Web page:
Theoretically this yarn is to make a sweater for my husband who fell in love with the roving as soon as I opened the package from the Wool Box. “It’s so smooth, it’s so shiny, it’s so soft! It’s almost as beautiful as your hair,” he says. If you read the last post you’ll know why he’s partial to Norwegian wool. He wants a close-fitting, raglan-sleeve turtleneck in slip-stitch rib so I’m thinking that I might use my ‘first’ skeins for the collar, the cuffs and the 1×1 rib that I’ll be using for the bottom edge and then hope that I can try not to get any better just yet!
|“mini-trecce con merlatura” queste costa/mini-treccia
ho usato su due differente paio di calzini
e credo che il ‘merli guelfi’ ai talloni e punte
sono un modo divertente
per rendere la transizione tra i colori.
Meanwhile, the sock equilibrium is changing. I’ve been making wool socks for myself for some time now and at first my husband teased me about spending weeks on a single pair…until I made some for him. “They’re soft,” he says, “they’re comfortable,” he adds, “they’re beautiful!” So, now that he’s been converted to the joy of wearing hand-knit socks, I’m trying to make up the gap. I have more than 7 pair (one that my Mother made and sent me). He has ‘only’ three. These ‘toe-up’ grey ones with mini-cable rib and ‘crenellations’ are the latest. He’s hard on his footwear so I made a slip-stitch reinforced heel (alternating the rows to get a more delicate honeycomb effect rather than straight lines). I have done the square crenellations as a colour transition technique on several pairs of socks and find it quite nice for transitioning into a rib.
The blue and white striped ‘sailor’ socks are his favorites. Made from Lanagatta’s ‘Nuova Irlanda’ knit up on U.S. #3’s; I have to say that they have stayed soft, have not pilled at all and have not shrunk or stretched a millimeter since they came off the needles a year ago.
This beautiful sweater was made for my husband Matthew when he was an exchange student in Norway. He was 16 then and is now edging close to 50.
It’s like a magic sweater out of a fairy tale. Matthew tells a story of how he took it off at a party when he was studying at the Maryland Institute in Baltimore and when he went to get it off the pile of coats he found it had gone missing. He thought it was gone forever. Then, three years later when he had his truck packed to move back to Texas he saw it. As he passed St. Johns University on his way out of town, he saw a woman walking the other way wearing his sweater. He stopped the car, jumped out and asked her where she’d gotten it. She said she’d found it at a thrift store. He told her the story of the sweater (then only 10 years into its history) and offered to buy it from her, offered to pay any amount she asked for. She kindly gave it back and he’s had it ever since.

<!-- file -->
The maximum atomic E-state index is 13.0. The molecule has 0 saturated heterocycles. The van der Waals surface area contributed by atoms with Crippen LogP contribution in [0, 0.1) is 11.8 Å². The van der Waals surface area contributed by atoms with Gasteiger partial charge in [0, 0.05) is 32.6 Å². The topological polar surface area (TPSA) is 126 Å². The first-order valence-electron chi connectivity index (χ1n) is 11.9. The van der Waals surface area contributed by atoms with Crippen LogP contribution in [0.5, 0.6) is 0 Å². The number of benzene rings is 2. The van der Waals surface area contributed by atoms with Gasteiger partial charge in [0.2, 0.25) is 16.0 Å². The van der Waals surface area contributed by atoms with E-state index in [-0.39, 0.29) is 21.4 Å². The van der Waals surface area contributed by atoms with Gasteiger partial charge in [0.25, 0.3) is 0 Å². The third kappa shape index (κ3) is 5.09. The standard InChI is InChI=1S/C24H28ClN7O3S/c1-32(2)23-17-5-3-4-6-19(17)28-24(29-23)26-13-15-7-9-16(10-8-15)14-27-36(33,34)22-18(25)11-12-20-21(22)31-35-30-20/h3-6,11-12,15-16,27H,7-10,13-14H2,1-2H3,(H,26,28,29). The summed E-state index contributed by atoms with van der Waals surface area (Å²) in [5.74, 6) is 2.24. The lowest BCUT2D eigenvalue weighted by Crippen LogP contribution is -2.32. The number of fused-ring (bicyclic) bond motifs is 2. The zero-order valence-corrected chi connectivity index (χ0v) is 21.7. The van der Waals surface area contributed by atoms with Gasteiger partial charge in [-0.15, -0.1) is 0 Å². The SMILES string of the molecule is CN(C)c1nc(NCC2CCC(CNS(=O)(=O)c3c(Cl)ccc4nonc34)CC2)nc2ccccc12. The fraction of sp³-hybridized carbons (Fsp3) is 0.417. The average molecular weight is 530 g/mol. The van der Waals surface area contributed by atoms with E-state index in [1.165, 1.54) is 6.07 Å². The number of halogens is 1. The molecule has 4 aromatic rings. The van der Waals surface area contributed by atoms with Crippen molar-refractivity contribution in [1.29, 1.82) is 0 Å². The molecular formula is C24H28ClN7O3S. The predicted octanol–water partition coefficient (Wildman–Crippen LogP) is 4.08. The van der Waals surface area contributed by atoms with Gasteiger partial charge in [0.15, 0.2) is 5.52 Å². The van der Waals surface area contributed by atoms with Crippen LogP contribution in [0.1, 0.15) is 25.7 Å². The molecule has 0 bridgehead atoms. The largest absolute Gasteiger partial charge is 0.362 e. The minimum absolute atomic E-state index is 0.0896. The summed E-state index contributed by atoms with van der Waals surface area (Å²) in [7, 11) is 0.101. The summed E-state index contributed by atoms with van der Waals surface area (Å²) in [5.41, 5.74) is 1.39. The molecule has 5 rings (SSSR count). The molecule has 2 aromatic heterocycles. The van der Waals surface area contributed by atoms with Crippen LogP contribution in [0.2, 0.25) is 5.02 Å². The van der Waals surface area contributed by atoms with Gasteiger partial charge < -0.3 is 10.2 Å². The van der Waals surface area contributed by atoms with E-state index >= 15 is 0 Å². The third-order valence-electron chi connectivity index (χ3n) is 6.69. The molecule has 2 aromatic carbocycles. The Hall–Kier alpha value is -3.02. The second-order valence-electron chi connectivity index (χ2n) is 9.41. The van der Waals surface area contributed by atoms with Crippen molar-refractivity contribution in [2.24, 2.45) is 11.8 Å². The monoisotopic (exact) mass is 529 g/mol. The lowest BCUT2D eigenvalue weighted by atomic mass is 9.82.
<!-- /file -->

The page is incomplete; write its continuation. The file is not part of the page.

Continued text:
Now that I think about it, this sweater has survived without a single bit of darning for more than half his lifetime. The wool is still glossy; there is not a single ‘pill’ anywhere on the inside or the outside. It has moved from Norway to Texas to Maryland back to Texas and, along with Matthew, settled in Italy. Now in it’s 35th year, I have put a few reinforcing stitches at the cuffs and have noticed that the yarn is thinning around the elbows. I wash it carefully in cold water, dry it flat; despite its age, we both wear it often. It has seen me through a few cold, Lombard days when no other thing in the house could keep me from shivering. This is the kind of sweater that a knitter aspires to.
Inspired by this sweater I recently ordered some Norwegian wool (washed, carded and combed) from a local Italian wool co-op. The box arrived and I have to say it’s beautiful. The same gloss as the wool in the magic sweater. It’s a dream to spin, the staple at least as long (if not longer) than the BLF that I tried at the spinning workshop I went to last fall. It’s also about a third again less expensive than BLF (1.50 euro/100g for the Norwegian wool vs. 2.20 euro/100g for the BLF).
|TOPS WOOL NORWEGIAN MOORIT BROWN from The Wool Box|
Now the challenge is for me, not only to do a decent job of spinning it, but also to make it into something as beautiful and enduring as the magic sweater.